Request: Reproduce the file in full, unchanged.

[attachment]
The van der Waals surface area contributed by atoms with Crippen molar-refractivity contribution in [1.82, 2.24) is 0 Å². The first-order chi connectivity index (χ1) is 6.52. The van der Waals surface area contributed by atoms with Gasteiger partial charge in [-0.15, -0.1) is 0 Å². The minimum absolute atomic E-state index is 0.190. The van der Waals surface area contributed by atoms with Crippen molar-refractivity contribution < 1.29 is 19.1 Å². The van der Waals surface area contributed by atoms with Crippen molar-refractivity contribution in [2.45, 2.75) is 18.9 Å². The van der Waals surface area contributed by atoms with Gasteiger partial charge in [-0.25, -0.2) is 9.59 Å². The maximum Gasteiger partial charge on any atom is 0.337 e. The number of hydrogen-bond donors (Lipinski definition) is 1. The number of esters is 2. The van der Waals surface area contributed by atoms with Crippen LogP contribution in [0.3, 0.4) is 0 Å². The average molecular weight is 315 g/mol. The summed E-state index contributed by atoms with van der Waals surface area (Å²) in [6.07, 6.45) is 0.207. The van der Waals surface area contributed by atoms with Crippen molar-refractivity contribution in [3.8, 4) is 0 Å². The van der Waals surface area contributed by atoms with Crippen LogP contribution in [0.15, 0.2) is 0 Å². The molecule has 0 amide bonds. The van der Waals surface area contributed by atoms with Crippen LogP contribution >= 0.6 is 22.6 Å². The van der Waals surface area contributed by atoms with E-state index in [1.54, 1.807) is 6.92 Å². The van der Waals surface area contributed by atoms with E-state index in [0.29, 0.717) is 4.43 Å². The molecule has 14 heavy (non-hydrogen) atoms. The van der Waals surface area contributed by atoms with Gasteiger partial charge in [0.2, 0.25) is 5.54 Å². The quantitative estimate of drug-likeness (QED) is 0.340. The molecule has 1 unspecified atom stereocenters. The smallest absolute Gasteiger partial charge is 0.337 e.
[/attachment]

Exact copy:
The van der Waals surface area contributed by atoms with Crippen molar-refractivity contribution in [1.82, 2.24) is 0 Å². The first-order chi connectivity index (χ1) is 6.52. The van der Waals surface area contributed by atoms with Gasteiger partial charge in [-0.15, -0.1) is 0 Å². The minimum absolute atomic E-state index is 0.190. The van der Waals surface area contributed by atoms with Crippen molar-refractivity contribution < 1.29 is 19.1 Å². The van der Waals surface area contributed by atoms with Crippen molar-refractivity contribution in [2.45, 2.75) is 18.9 Å². The van der Waals surface area contributed by atoms with Gasteiger partial charge in [-0.25, -0.2) is 9.59 Å². The maximum Gasteiger partial charge on any atom is 0.337 e. The number of hydrogen-bond donors (Lipinski definition) is 1. The number of esters is 2. The van der Waals surface area contributed by atoms with Crippen LogP contribution in [0.3, 0.4) is 0 Å². The average molecular weight is 315 g/mol. The summed E-state index contributed by atoms with van der Waals surface area (Å²) in [6.07, 6.45) is 0.207. The van der Waals surface area contributed by atoms with Crippen molar-refractivity contribution in [3.8, 4) is 0 Å². The van der Waals surface area contributed by atoms with Crippen LogP contribution in [0.15, 0.2) is 0 Å². The molecule has 0 amide bonds. The van der Waals surface area contributed by atoms with Crippen LogP contribution >= 0.6 is 22.6 Å². The van der Waals surface area contributed by atoms with E-state index in [1.54, 1.807) is 6.92 Å². The van der Waals surface area contributed by atoms with E-state index in [0.29, 0.717) is 4.43 Å². The molecule has 14 heavy (non-hydrogen) atoms. The van der Waals surface area contributed by atoms with Gasteiger partial charge in [0.2, 0.25) is 5.54 Å². The quantitative estimate of drug-likeness (QED) is 0.340. The molecule has 1 unspecified atom stereocenters. The smallest absolute Gasteiger partial charge is 0.337 e.